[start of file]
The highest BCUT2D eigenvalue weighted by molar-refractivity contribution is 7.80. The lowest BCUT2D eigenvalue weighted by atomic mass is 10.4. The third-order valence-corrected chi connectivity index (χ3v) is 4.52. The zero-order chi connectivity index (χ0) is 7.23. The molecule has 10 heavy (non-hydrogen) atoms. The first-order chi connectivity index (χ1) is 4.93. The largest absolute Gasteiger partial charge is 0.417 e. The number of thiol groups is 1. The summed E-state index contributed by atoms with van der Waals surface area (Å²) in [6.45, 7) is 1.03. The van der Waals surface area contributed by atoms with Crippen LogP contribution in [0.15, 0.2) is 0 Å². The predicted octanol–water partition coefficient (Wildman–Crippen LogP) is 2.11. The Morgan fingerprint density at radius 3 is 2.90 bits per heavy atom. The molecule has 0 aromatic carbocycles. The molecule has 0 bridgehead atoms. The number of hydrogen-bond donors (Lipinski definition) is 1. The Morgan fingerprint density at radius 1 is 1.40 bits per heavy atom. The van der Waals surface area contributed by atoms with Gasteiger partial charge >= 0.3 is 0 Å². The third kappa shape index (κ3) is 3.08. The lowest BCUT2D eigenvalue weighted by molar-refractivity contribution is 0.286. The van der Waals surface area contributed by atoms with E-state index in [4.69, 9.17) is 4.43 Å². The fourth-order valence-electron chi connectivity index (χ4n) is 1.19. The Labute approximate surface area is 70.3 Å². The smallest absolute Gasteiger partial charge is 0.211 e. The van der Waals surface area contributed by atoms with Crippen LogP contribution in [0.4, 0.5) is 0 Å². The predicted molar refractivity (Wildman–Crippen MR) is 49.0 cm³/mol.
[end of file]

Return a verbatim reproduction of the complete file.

The highest BCUT2D eigenvalue weighted by molar-refractivity contribution is 7.80. The lowest BCUT2D eigenvalue weighted by atomic mass is 10.4. The third-order valence-corrected chi connectivity index (χ3v) is 4.52. The zero-order chi connectivity index (χ0) is 7.23. The molecule has 10 heavy (non-hydrogen) atoms. The first-order chi connectivity index (χ1) is 4.93. The largest absolute Gasteiger partial charge is 0.417 e. The number of thiol groups is 1. The summed E-state index contributed by atoms with van der Waals surface area (Å²) in [6.45, 7) is 1.03. The van der Waals surface area contributed by atoms with Crippen LogP contribution in [0.15, 0.2) is 0 Å². The predicted octanol–water partition coefficient (Wildman–Crippen LogP) is 2.11. The Morgan fingerprint density at radius 3 is 2.90 bits per heavy atom. The molecule has 0 aromatic carbocycles. The molecule has 0 bridgehead atoms. The number of hydrogen-bond donors (Lipinski definition) is 1. The Morgan fingerprint density at radius 1 is 1.40 bits per heavy atom. The van der Waals surface area contributed by atoms with Gasteiger partial charge >= 0.3 is 0 Å². The third kappa shape index (κ3) is 3.08. The lowest BCUT2D eigenvalue weighted by molar-refractivity contribution is 0.286. The van der Waals surface area contributed by atoms with E-state index in [4.69, 9.17) is 4.43 Å². The fourth-order valence-electron chi connectivity index (χ4n) is 1.19. The Labute approximate surface area is 70.3 Å². The smallest absolute Gasteiger partial charge is 0.211 e. The van der Waals surface area contributed by atoms with Crippen LogP contribution in [0.4, 0.5) is 0 Å². The predicted molar refractivity (Wildman–Crippen MR) is 49.0 cm³/mol.